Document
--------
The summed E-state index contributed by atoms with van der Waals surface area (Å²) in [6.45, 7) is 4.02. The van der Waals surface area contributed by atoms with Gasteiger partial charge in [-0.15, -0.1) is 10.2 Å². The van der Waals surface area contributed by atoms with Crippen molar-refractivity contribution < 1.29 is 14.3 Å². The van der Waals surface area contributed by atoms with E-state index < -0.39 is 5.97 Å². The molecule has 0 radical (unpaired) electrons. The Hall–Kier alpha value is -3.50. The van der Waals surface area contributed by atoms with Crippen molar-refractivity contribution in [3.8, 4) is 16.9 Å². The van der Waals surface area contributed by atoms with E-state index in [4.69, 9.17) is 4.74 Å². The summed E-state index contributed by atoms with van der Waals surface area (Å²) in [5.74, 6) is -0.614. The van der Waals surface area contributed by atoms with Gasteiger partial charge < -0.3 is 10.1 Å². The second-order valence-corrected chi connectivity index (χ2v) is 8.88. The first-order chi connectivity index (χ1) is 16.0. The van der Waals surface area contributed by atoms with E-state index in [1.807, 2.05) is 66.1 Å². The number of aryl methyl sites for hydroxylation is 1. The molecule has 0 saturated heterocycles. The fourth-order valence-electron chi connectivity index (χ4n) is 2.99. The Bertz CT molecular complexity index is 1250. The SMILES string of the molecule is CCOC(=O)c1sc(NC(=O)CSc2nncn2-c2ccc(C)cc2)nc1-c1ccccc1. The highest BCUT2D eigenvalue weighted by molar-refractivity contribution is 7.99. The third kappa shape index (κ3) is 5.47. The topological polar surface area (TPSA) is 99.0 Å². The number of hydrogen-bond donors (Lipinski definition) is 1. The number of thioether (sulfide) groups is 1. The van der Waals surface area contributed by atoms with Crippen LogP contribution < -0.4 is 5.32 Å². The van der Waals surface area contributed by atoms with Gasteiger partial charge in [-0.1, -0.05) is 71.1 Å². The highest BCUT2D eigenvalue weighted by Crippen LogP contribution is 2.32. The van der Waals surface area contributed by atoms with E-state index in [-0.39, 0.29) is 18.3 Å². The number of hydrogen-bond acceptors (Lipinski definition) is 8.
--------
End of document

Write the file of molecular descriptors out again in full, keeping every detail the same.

The summed E-state index contributed by atoms with van der Waals surface area (Å²) in [6.45, 7) is 4.02. The van der Waals surface area contributed by atoms with Gasteiger partial charge in [-0.15, -0.1) is 10.2 Å². The van der Waals surface area contributed by atoms with Crippen molar-refractivity contribution < 1.29 is 14.3 Å². The van der Waals surface area contributed by atoms with E-state index < -0.39 is 5.97 Å². The molecule has 0 radical (unpaired) electrons. The Hall–Kier alpha value is -3.50. The van der Waals surface area contributed by atoms with Crippen molar-refractivity contribution in [3.8, 4) is 16.9 Å². The van der Waals surface area contributed by atoms with E-state index in [4.69, 9.17) is 4.74 Å². The summed E-state index contributed by atoms with van der Waals surface area (Å²) in [5.74, 6) is -0.614. The van der Waals surface area contributed by atoms with Gasteiger partial charge < -0.3 is 10.1 Å². The second-order valence-corrected chi connectivity index (χ2v) is 8.88. The first-order chi connectivity index (χ1) is 16.0. The van der Waals surface area contributed by atoms with E-state index in [1.807, 2.05) is 66.1 Å². The number of aryl methyl sites for hydroxylation is 1. The molecule has 0 saturated heterocycles. The fourth-order valence-electron chi connectivity index (χ4n) is 2.99. The Bertz CT molecular complexity index is 1250. The SMILES string of the molecule is CCOC(=O)c1sc(NC(=O)CSc2nncn2-c2ccc(C)cc2)nc1-c1ccccc1. The highest BCUT2D eigenvalue weighted by molar-refractivity contribution is 7.99. The third kappa shape index (κ3) is 5.47. The topological polar surface area (TPSA) is 99.0 Å². The number of hydrogen-bond donors (Lipinski definition) is 1. The number of thioether (sulfide) groups is 1. The van der Waals surface area contributed by atoms with Crippen LogP contribution < -0.4 is 5.32 Å². The van der Waals surface area contributed by atoms with Gasteiger partial charge in [-0.1, -0.05) is 71.1 Å². The highest BCUT2D eigenvalue weighted by Crippen LogP contribution is 2.32. The van der Waals surface area contributed by atoms with E-state index in [-0.39, 0.29) is 18.3 Å². The number of hydrogen-bond acceptors (Lipinski definition) is 8.